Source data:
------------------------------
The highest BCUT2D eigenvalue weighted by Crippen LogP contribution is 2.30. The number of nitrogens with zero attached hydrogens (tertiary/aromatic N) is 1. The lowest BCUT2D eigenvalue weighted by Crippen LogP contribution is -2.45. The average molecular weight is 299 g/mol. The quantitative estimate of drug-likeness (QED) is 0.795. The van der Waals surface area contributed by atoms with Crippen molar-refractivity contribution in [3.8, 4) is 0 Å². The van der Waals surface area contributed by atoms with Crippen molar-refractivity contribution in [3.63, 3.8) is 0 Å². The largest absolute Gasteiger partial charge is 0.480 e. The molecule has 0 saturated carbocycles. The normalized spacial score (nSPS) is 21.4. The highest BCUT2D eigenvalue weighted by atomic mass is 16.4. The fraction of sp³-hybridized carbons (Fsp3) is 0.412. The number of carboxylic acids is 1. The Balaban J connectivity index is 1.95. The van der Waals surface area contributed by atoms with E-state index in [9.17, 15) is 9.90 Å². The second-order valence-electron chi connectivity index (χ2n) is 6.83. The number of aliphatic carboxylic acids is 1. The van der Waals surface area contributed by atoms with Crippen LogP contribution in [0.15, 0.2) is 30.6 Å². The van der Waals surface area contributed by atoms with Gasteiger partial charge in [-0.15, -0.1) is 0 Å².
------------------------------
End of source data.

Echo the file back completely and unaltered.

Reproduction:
The highest BCUT2D eigenvalue weighted by Crippen LogP contribution is 2.30. The number of nitrogens with zero attached hydrogens (tertiary/aromatic N) is 1. The lowest BCUT2D eigenvalue weighted by Crippen LogP contribution is -2.45. The average molecular weight is 299 g/mol. The quantitative estimate of drug-likeness (QED) is 0.795. The van der Waals surface area contributed by atoms with Crippen molar-refractivity contribution in [3.8, 4) is 0 Å². The van der Waals surface area contributed by atoms with Crippen molar-refractivity contribution in [3.63, 3.8) is 0 Å². The largest absolute Gasteiger partial charge is 0.480 e. The molecule has 0 saturated carbocycles. The normalized spacial score (nSPS) is 21.4. The highest BCUT2D eigenvalue weighted by atomic mass is 16.4. The fraction of sp³-hybridized carbons (Fsp3) is 0.412. The number of carboxylic acids is 1. The Balaban J connectivity index is 1.95. The van der Waals surface area contributed by atoms with E-state index in [9.17, 15) is 9.90 Å². The second-order valence-electron chi connectivity index (χ2n) is 6.83. The number of aliphatic carboxylic acids is 1. The van der Waals surface area contributed by atoms with Crippen LogP contribution in [0.15, 0.2) is 30.6 Å². The van der Waals surface area contributed by atoms with Gasteiger partial charge in [-0.15, -0.1) is 0 Å².